By The Horn Book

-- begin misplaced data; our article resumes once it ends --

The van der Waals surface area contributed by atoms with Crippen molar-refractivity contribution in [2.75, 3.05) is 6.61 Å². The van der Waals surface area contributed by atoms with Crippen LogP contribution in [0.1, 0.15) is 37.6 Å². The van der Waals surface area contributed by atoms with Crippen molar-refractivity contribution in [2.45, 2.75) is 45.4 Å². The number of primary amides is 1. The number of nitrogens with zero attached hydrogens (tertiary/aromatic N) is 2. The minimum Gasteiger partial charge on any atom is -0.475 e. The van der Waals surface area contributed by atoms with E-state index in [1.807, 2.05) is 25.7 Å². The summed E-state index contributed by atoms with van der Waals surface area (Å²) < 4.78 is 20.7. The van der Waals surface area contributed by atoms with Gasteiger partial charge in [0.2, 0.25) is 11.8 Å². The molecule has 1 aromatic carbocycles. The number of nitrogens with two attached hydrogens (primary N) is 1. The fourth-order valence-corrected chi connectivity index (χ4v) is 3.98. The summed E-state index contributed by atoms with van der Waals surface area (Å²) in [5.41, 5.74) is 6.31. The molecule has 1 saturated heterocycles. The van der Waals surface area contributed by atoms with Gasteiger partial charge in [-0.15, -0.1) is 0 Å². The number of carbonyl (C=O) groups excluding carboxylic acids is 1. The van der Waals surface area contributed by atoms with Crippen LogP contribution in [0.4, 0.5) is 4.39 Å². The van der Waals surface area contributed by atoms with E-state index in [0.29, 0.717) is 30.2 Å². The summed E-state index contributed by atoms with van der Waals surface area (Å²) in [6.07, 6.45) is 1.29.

Kiyoshi appreciates the haiku written by his grandfather, the “wise poet” Eto, and asks him, “Where do poems come from?” In response, his grandfather pockets a pen and paper and takes him on a walk through their busy urban neighborhood. Passing by a fruit stand, Kiyoshi pats a cat standing on a pyramid of oranges. After the page-turn, the fruit is scattered on the ground, and Eto writes a poem: “Hill of orange suns. / Cat leaps. Oranges tumble. / The cat licks his paw.” They continue their walk, and Kiyoshi’s senses are heightened as he notices a flower in a sidewalk crack and the passing “whoosh” of a girl on a bike. Pigeons fly overhead, leading to Eto’s next haiku; a forgotten teddy bear behind a construction wall leads to the third. Like Karlins’s text, Wong’s digital illustrations are delicate and precise. She uses soft pastels along with grays and browns, employing a variety of perspectives to capture the beauty of a North American cityscape. By the end of the walk Kiyoshi is inspired to create his own poem, having learned that poetry comes from the world around him and from the feelings in his heart, “the way they come together.” An author’s note explains the Japanese origins of haiku and how it differs from the American form. This warm, loving picture book might just inspire a poetry walk.